The win was a big one for the Caps, who won the league’s first half championship and are now within striking distance of the second-half leaders, Lewiston.
Wet grounds have caused postponement of tonight’s game, with a doubleheader now scheduled for Wednesday.
PROVINCE STARS—Brenner, of course, and Neil Sheridan, who had his best night here in an Vancouver suit, with three-for-four … And Andy Skurski for Edmonton, whose home run with nobody on in the fourth was the lone earned run off Brenner.
Edmonton ....... 010 100 000—2 6 1
Vancouver ...... 000 002 20x—4 8 0
Kimball, Manier (8) and Prentice; Brenner and Pesut.

Sports Notes

[Tri-City Herald, August 24, 1954]
For the first time in many moons the much-beaten Tri-City Braves are winning more games than they are losing.
True the four wins in the last six games are merely a drop in the bucket, considering they are rolling some 12-13 games off the pace. But for awhile, it looked as if they were going to lose ‘em all.
Why this sudden late season splurge?
Well, without putting too much stock on jinxes and other superstition, some have a sneaking hunch that the death of “Fearless” may have been responsible.
Technically, “Fearless” is not dead, for in reality he was never alive. For “Fearless” is a dummy who once joined the Braves. There are probably those, even among the players who will contend that it wasn’t the only dummy to join the Braves but we won't go into that.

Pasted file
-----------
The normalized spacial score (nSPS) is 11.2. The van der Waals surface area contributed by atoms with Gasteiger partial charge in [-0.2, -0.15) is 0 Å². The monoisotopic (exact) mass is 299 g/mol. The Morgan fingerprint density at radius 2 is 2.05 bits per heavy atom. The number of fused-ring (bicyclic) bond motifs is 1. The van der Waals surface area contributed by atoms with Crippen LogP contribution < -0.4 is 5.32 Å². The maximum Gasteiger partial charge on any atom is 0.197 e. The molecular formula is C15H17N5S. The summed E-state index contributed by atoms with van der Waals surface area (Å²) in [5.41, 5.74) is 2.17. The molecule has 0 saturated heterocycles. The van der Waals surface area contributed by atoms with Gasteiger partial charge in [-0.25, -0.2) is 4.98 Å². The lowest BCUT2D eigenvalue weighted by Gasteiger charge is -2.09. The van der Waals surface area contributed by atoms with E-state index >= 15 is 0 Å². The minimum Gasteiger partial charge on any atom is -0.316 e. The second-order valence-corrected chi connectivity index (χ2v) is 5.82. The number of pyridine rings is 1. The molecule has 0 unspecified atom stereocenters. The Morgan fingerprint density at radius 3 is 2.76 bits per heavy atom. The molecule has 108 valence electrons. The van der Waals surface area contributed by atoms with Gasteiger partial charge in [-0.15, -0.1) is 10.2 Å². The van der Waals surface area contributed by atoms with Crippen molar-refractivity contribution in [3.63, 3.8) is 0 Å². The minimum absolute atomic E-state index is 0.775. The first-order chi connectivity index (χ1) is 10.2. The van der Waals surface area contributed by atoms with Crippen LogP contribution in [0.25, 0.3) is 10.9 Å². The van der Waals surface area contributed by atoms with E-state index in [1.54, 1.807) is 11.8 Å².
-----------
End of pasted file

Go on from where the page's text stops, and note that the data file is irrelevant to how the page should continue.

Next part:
Actually, Fearless never joined the Braves in the sense that he was bought, traded for, or signed as a free agent.
The confounded pile of sawdust, wood and papier-mache was “captured” when Tri-City played at Salem. That was about the time they were riding high with 15 wins in 20 games.
The Braves brought it back to Sanders Field, dressed it in a uniform, and packed it out to the dugout for games.
Then came the reckoning. Losses began to mount, Vic Buccola found himself talking to Fearless one day, and later, when he was carrying it to the clubhouse, he slipped and fell and the blame dummy spiked him.
There were more losses, and without saying much, the Braves began to look askance at the dummy. Gradually, they began forgetting to carry it out to the dugout and during the games, Fearless spent his time in the clubhouse with only Doc Hoyt for company, and he ignored it.
Although by this time a good many began to have sneaking suspicions about Fearless, it wasn’t until Bob Moniz spoke up that the suspicions came out in the open:
“I know what’s wrong with this team. It’s that dummy. Ever since we got the thing we have been losing games.”
To which playing manager Edo Vanni gave a halfhearted, “Nonsense, there’s things wrong with this team that dummy didn’t have anything to do with.”
But, after a few more losses, Fearless disappeared.
When asked what happened to him, Vanni said, “we had Doc burn it.” That night Tri-City broke its 10-game losing streak by beating Lewiston.